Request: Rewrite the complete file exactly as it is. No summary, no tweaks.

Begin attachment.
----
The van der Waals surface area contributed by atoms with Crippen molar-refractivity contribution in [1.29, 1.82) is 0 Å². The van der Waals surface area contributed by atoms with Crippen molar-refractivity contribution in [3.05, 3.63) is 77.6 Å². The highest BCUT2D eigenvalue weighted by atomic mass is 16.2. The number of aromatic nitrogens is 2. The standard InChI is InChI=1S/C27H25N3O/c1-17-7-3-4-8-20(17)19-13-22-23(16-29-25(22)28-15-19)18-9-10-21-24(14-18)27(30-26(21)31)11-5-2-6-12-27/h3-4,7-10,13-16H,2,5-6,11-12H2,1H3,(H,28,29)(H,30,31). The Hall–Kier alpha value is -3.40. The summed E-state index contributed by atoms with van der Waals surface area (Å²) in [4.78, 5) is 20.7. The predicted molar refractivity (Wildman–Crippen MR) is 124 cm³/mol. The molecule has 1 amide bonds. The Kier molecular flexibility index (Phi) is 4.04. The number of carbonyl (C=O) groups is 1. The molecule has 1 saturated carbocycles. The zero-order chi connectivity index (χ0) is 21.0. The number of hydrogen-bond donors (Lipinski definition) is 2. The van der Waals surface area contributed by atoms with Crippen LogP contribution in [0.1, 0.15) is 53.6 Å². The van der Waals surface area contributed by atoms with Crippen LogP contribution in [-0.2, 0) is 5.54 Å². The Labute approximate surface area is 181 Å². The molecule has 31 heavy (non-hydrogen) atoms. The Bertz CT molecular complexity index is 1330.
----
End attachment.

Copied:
The van der Waals surface area contributed by atoms with Crippen molar-refractivity contribution in [1.29, 1.82) is 0 Å². The van der Waals surface area contributed by atoms with Crippen molar-refractivity contribution in [3.05, 3.63) is 77.6 Å². The highest BCUT2D eigenvalue weighted by atomic mass is 16.2. The number of aromatic nitrogens is 2. The standard InChI is InChI=1S/C27H25N3O/c1-17-7-3-4-8-20(17)19-13-22-23(16-29-25(22)28-15-19)18-9-10-21-24(14-18)27(30-26(21)31)11-5-2-6-12-27/h3-4,7-10,13-16H,2,5-6,11-12H2,1H3,(H,28,29)(H,30,31). The Hall–Kier alpha value is -3.40. The summed E-state index contributed by atoms with van der Waals surface area (Å²) in [4.78, 5) is 20.7. The predicted molar refractivity (Wildman–Crippen MR) is 124 cm³/mol. The molecule has 1 amide bonds. The Kier molecular flexibility index (Phi) is 4.04. The number of carbonyl (C=O) groups is 1. The molecule has 1 saturated carbocycles. The zero-order chi connectivity index (χ0) is 21.0. The number of hydrogen-bond donors (Lipinski definition) is 2. The van der Waals surface area contributed by atoms with Crippen LogP contribution in [0.1, 0.15) is 53.6 Å². The van der Waals surface area contributed by atoms with Crippen LogP contribution in [-0.2, 0) is 5.54 Å². The Labute approximate surface area is 181 Å². The molecule has 31 heavy (non-hydrogen) atoms. The Bertz CT molecular complexity index is 1330.